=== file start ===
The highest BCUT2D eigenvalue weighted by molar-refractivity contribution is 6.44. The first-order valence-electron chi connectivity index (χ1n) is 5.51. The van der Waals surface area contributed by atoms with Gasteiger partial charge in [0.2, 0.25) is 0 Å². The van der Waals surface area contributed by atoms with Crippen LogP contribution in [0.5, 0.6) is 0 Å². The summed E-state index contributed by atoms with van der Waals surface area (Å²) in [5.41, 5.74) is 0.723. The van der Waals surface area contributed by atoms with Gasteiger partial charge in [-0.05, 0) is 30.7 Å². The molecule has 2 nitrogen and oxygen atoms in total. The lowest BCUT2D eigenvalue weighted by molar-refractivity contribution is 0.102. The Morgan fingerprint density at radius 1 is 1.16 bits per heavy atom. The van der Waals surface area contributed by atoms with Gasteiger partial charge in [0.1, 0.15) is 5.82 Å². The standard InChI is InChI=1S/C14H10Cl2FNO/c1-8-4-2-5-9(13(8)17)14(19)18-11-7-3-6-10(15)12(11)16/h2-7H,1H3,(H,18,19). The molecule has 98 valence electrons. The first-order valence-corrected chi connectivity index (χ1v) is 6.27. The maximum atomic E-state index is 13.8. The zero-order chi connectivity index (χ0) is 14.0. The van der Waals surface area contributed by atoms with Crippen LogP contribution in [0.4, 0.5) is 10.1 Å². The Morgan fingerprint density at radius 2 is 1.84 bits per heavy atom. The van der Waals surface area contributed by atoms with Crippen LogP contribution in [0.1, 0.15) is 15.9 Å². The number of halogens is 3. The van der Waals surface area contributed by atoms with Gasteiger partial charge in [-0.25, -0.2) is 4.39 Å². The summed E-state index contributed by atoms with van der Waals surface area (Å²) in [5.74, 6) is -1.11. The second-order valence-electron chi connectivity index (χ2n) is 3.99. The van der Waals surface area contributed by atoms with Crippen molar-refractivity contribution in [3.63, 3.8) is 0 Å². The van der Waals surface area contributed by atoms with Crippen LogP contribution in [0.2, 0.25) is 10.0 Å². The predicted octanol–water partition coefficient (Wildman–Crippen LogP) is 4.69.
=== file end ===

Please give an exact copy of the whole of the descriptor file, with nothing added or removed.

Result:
The highest BCUT2D eigenvalue weighted by molar-refractivity contribution is 6.44. The first-order valence-electron chi connectivity index (χ1n) is 5.51. The van der Waals surface area contributed by atoms with Gasteiger partial charge in [0.2, 0.25) is 0 Å². The van der Waals surface area contributed by atoms with Crippen LogP contribution in [0.5, 0.6) is 0 Å². The summed E-state index contributed by atoms with van der Waals surface area (Å²) in [5.41, 5.74) is 0.723. The van der Waals surface area contributed by atoms with Gasteiger partial charge in [-0.05, 0) is 30.7 Å². The molecule has 2 nitrogen and oxygen atoms in total. The lowest BCUT2D eigenvalue weighted by molar-refractivity contribution is 0.102. The Morgan fingerprint density at radius 1 is 1.16 bits per heavy atom. The van der Waals surface area contributed by atoms with Gasteiger partial charge in [0.1, 0.15) is 5.82 Å². The standard InChI is InChI=1S/C14H10Cl2FNO/c1-8-4-2-5-9(13(8)17)14(19)18-11-7-3-6-10(15)12(11)16/h2-7H,1H3,(H,18,19). The molecule has 98 valence electrons. The first-order valence-corrected chi connectivity index (χ1v) is 6.27. The maximum atomic E-state index is 13.8. The zero-order chi connectivity index (χ0) is 14.0. The van der Waals surface area contributed by atoms with Crippen LogP contribution in [0.4, 0.5) is 10.1 Å². The Morgan fingerprint density at radius 2 is 1.84 bits per heavy atom. The van der Waals surface area contributed by atoms with Crippen LogP contribution in [0.1, 0.15) is 15.9 Å². The number of halogens is 3. The van der Waals surface area contributed by atoms with Gasteiger partial charge in [-0.25, -0.2) is 4.39 Å². The summed E-state index contributed by atoms with van der Waals surface area (Å²) in [5.74, 6) is -1.11. The second-order valence-electron chi connectivity index (χ2n) is 3.99. The van der Waals surface area contributed by atoms with Crippen molar-refractivity contribution in [3.63, 3.8) is 0 Å². The van der Waals surface area contributed by atoms with Crippen LogP contribution in [0.2, 0.25) is 10.0 Å². The predicted octanol–water partition coefficient (Wildman–Crippen LogP) is 4.69.